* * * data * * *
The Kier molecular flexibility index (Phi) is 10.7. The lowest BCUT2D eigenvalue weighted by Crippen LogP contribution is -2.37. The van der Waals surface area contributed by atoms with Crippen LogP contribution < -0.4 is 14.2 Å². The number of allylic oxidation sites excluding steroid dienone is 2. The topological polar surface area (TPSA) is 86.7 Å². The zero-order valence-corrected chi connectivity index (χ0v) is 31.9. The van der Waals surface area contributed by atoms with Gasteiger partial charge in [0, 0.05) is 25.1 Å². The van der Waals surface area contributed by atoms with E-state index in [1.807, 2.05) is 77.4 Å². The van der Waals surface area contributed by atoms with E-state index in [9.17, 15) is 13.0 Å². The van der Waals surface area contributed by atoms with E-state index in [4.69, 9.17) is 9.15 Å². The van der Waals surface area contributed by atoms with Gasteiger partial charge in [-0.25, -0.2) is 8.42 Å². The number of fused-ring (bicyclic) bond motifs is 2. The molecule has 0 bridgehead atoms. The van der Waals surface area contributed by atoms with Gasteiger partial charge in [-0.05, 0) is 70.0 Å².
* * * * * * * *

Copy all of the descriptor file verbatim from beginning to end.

The Kier molecular flexibility index (Phi) is 10.7. The lowest BCUT2D eigenvalue weighted by Crippen LogP contribution is -2.37. The van der Waals surface area contributed by atoms with Crippen LogP contribution < -0.4 is 14.2 Å². The number of allylic oxidation sites excluding steroid dienone is 2. The topological polar surface area (TPSA) is 86.7 Å². The zero-order valence-corrected chi connectivity index (χ0v) is 31.9. The van der Waals surface area contributed by atoms with Gasteiger partial charge in [0, 0.05) is 25.1 Å². The van der Waals surface area contributed by atoms with E-state index in [1.807, 2.05) is 77.4 Å². The van der Waals surface area contributed by atoms with E-state index in [9.17, 15) is 13.0 Å². The van der Waals surface area contributed by atoms with E-state index in [4.69, 9.17) is 9.15 Å². The van der Waals surface area contributed by atoms with Gasteiger partial charge in [-0.25, -0.2) is 8.42 Å². The number of fused-ring (bicyclic) bond motifs is 2. The molecule has 0 bridgehead atoms. The van der Waals surface area contributed by atoms with Gasteiger partial charge in [-0.05, 0) is 70.0 Å².